Cecile Frot-Coutaz is stepping down as CEO of FremantleMedia to head up YouTube’s operations for Europe, Middle East and Africa. The surprise announcement Wednesday that she would leave production and distribution giant FremantleMedia after more than two decades marks the latest departure of a seasoned TV executive for a FAANG job.

Pan-European media group RTL, which owns FremantleMedia, said it was in talks with Frot-Coutaz to ensure a smooth transition and had begun the search for a successor. It did not specify when Frot-Coutaz would exit, but she is understood to have a 12-month notice period. Though unlikely to serve all of this, she will remain as FremantleMedia CEO in London until her replacement is found, continuing in a post she has held since 2012.

YouTube said it had recruited Frot-Coutaz  – one of the most senior executives in international TV – as head of its service in the EMEA region, reporting to chief business officer Robert Kyncl. “Cecile comes with incredible experience in the media industry,” he said. “Her leadership, guidance, strong network and deep industry understanding will be invaluable as we continue to strengthen our partnerships and grow our creator base throughout Europe, the Middle East and Africa.”

YouTube is expected to launch its Red subscription service in multiple international territories this year. It has already been commissioning original content from the U.K., such as sci-fi series “Origin” from “The Crown” producer Left Bank. It also has a slate of original programming for its core ad-supported service, including the upcoming entertainment show “Training Days,” produced by James Corden’s Fulwell 73.

FremantleMedia has embraced digital distribution under Frot-Coutaz’s leadership, establishing almost 300 YouTube channels. In 2017, FremantleMedia content, including “X Factor” and “Idol,” registered 26.2 billion views. “YouTube is the voice of a generation and has become an integral part of the world’s cultural conversation,” Frot-Coutaz said. “The opportunity to be part of that conversation and to work with Robert, his team and the wider Google community was too good to turn down.”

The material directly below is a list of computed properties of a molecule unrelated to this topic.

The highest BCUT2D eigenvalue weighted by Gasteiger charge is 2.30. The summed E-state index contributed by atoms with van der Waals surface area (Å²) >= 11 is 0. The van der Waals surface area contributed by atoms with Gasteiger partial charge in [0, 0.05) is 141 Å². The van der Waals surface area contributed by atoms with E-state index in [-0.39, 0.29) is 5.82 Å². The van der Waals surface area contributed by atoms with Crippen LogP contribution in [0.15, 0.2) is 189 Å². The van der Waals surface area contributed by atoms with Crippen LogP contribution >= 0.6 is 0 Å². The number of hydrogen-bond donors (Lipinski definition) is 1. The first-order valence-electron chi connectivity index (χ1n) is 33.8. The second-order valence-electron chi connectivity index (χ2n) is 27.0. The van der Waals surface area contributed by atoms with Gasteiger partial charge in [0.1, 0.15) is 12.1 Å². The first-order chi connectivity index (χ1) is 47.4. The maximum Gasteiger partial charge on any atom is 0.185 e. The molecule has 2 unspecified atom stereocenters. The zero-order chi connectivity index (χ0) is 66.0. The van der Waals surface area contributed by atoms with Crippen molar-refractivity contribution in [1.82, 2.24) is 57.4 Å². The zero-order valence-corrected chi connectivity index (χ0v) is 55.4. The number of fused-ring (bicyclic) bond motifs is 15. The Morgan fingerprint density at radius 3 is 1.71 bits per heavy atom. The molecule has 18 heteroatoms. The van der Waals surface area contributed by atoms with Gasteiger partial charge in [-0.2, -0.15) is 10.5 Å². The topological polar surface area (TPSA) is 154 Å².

In a message to FremantleMedia staff, she said she was leaving with “a heavy heart.” “I’ve always said that two things would need to be the case for me to consider leaving,” Frot-Coutaz said. “First, and most importantly, Fremantle would need to be firing on all cylinders – brimming with creative excellence and unstoppable momentum. Second, it would take a unique challenge that offers me something completely new and different. Both of those conditions have been met….

“Words can’t adequately express how proud I am of everything we have achieved together. More specifically, the work we have done in the last five and a half years has set us on a bold new course. Creativity and talent are firmly at the heart of the business, and that is where they will remain. This is a thriving, confident company with a terrific pipeline, dynamic global leadership, a very supportive shareholder and, above all, a world-class team of creatives. Thanks to you, we are stronger than we have ever been.”

FremantleMedia has extensive production operations throughout Europe. It also has an extensive international distribution operation. Under Frot-Coutaz’s leadership, the company has pushed heavily into scripted with shows such as “American Gods,” “The Young Pope,” and “Deutschland 83,” after having previously been better known for formats and entertainment shows, including the successful “Idol” and “Got Talent” franchises.

FremantleMedia posted revenues of €1.47 billion ($1.8 billion) in 2017. It scored a major win in the U.S. with ABC reviving “American Idol” for its 2017-18 season. In scripted, its production companies make high-end series including “American Gods” and the upcoming Rai and HBO drama “My Brilliant Friend.”

Bert Habets, who became sole CEO of RTL Group late last year, said he regretted Frot-Coutaz’s decision to leave but thanked her for her service.

“She has built FremantleMedia North America into the largest operation in FremantleMedia’s global network, serving also as executive producer of hit formats such as ‘American Idol’ and ‘America’s Got Talent,'” Habets said. “As CEO of FremantleMedia, she has successfully put creativity back in the center of the company over the past six years.”

Frot-Coutaz’s move is the latest departure of a senior executive from the traditional TV world in Britain for a New Media job, a shifting of talent and resources that has alarmed established players such as the BBC and ITV. Former Channel 4 controller Jay Hunt has moved to Apple, and former FremantleMedia and BBC executive Georgia Brown to Amazon.